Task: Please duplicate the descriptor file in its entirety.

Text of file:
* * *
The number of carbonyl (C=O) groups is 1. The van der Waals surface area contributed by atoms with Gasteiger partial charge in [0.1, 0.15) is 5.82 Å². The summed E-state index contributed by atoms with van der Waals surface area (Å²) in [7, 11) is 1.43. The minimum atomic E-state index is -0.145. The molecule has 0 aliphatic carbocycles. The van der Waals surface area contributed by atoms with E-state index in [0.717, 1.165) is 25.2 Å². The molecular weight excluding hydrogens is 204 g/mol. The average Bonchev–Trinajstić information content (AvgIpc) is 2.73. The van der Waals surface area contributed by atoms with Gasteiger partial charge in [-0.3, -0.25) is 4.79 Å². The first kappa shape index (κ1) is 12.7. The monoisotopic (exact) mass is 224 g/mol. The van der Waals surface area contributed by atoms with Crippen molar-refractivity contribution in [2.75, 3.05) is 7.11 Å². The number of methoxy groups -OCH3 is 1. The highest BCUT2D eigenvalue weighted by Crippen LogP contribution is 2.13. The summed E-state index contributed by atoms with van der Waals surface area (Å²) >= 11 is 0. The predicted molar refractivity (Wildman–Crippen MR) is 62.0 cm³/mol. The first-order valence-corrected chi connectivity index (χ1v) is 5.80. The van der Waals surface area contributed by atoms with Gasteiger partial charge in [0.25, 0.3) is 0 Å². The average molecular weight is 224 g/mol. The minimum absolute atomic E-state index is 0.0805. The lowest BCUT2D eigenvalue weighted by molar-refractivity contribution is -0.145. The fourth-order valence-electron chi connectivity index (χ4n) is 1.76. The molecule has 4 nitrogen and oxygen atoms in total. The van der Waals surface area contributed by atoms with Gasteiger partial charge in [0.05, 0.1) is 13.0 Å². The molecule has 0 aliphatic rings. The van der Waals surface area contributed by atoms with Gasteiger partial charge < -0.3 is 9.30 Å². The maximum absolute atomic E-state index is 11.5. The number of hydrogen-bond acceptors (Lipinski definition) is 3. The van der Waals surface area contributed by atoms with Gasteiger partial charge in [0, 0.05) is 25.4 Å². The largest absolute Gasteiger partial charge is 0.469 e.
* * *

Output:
The number of carbonyl (C=O) groups is 1. The van der Waals surface area contributed by atoms with Gasteiger partial charge in [0.1, 0.15) is 5.82 Å². The summed E-state index contributed by atoms with van der Waals surface area (Å²) in [7, 11) is 1.43. The minimum atomic E-state index is -0.145. The molecule has 0 aliphatic carbocycles. The van der Waals surface area contributed by atoms with E-state index in [0.717, 1.165) is 25.2 Å². The molecular weight excluding hydrogens is 204 g/mol. The average Bonchev–Trinajstić information content (AvgIpc) is 2.73. The van der Waals surface area contributed by atoms with Gasteiger partial charge in [-0.3, -0.25) is 4.79 Å². The first kappa shape index (κ1) is 12.7. The monoisotopic (exact) mass is 224 g/mol. The van der Waals surface area contributed by atoms with Crippen molar-refractivity contribution in [2.75, 3.05) is 7.11 Å². The number of methoxy groups -OCH3 is 1. The highest BCUT2D eigenvalue weighted by Crippen LogP contribution is 2.13. The summed E-state index contributed by atoms with van der Waals surface area (Å²) >= 11 is 0. The predicted molar refractivity (Wildman–Crippen MR) is 62.0 cm³/mol. The first-order valence-corrected chi connectivity index (χ1v) is 5.80. The van der Waals surface area contributed by atoms with Gasteiger partial charge in [0.25, 0.3) is 0 Å². The average molecular weight is 224 g/mol. The minimum absolute atomic E-state index is 0.0805. The lowest BCUT2D eigenvalue weighted by molar-refractivity contribution is -0.145. The fourth-order valence-electron chi connectivity index (χ4n) is 1.76. The molecule has 4 nitrogen and oxygen atoms in total. The van der Waals surface area contributed by atoms with Gasteiger partial charge in [0.05, 0.1) is 13.0 Å². The molecule has 0 aliphatic rings. The van der Waals surface area contributed by atoms with Gasteiger partial charge < -0.3 is 9.30 Å². The maximum absolute atomic E-state index is 11.5. The number of hydrogen-bond acceptors (Lipinski definition) is 3. The van der Waals surface area contributed by atoms with Gasteiger partial charge in [0, 0.05) is 25.4 Å². The largest absolute Gasteiger partial charge is 0.469 e.